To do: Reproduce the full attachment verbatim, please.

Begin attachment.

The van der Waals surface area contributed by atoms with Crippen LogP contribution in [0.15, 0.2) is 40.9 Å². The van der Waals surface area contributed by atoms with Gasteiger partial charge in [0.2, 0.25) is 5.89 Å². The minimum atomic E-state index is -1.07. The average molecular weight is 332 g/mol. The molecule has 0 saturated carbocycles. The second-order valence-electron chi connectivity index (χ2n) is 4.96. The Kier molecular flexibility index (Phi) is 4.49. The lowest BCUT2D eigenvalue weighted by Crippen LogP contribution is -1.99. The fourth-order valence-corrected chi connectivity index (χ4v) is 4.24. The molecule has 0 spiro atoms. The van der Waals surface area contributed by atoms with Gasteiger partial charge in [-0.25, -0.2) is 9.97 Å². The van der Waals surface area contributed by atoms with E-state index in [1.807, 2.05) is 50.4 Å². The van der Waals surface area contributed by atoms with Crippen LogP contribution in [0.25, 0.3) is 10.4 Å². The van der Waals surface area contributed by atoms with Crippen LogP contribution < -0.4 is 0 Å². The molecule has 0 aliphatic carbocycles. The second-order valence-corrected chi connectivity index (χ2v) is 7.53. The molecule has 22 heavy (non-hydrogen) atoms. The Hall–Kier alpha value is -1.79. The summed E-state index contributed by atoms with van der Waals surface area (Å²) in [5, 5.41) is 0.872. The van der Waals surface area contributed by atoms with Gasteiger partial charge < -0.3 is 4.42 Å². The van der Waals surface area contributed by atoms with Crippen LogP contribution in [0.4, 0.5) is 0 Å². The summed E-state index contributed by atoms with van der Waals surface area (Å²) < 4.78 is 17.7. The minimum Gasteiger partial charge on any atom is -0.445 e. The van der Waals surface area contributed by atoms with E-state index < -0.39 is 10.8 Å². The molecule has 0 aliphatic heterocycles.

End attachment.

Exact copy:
The van der Waals surface area contributed by atoms with Crippen LogP contribution in [0.15, 0.2) is 40.9 Å². The van der Waals surface area contributed by atoms with Gasteiger partial charge in [0.2, 0.25) is 5.89 Å². The minimum atomic E-state index is -1.07. The average molecular weight is 332 g/mol. The molecule has 0 saturated carbocycles. The second-order valence-electron chi connectivity index (χ2n) is 4.96. The Kier molecular flexibility index (Phi) is 4.49. The lowest BCUT2D eigenvalue weighted by Crippen LogP contribution is -1.99. The fourth-order valence-corrected chi connectivity index (χ4v) is 4.24. The molecule has 0 spiro atoms. The van der Waals surface area contributed by atoms with Gasteiger partial charge in [-0.25, -0.2) is 9.97 Å². The van der Waals surface area contributed by atoms with E-state index in [1.807, 2.05) is 50.4 Å². The van der Waals surface area contributed by atoms with Crippen LogP contribution in [0.25, 0.3) is 10.4 Å². The van der Waals surface area contributed by atoms with Crippen LogP contribution < -0.4 is 0 Å². The molecule has 0 aliphatic carbocycles. The second-order valence-corrected chi connectivity index (χ2v) is 7.53. The molecule has 22 heavy (non-hydrogen) atoms. The Hall–Kier alpha value is -1.79. The summed E-state index contributed by atoms with van der Waals surface area (Å²) in [5, 5.41) is 0.872. The van der Waals surface area contributed by atoms with Gasteiger partial charge < -0.3 is 4.42 Å². The van der Waals surface area contributed by atoms with Crippen LogP contribution in [0.4, 0.5) is 0 Å². The summed E-state index contributed by atoms with van der Waals surface area (Å²) < 4.78 is 17.7. The minimum Gasteiger partial charge on any atom is -0.445 e. The van der Waals surface area contributed by atoms with E-state index < -0.39 is 10.8 Å². The molecule has 0 aliphatic heterocycles.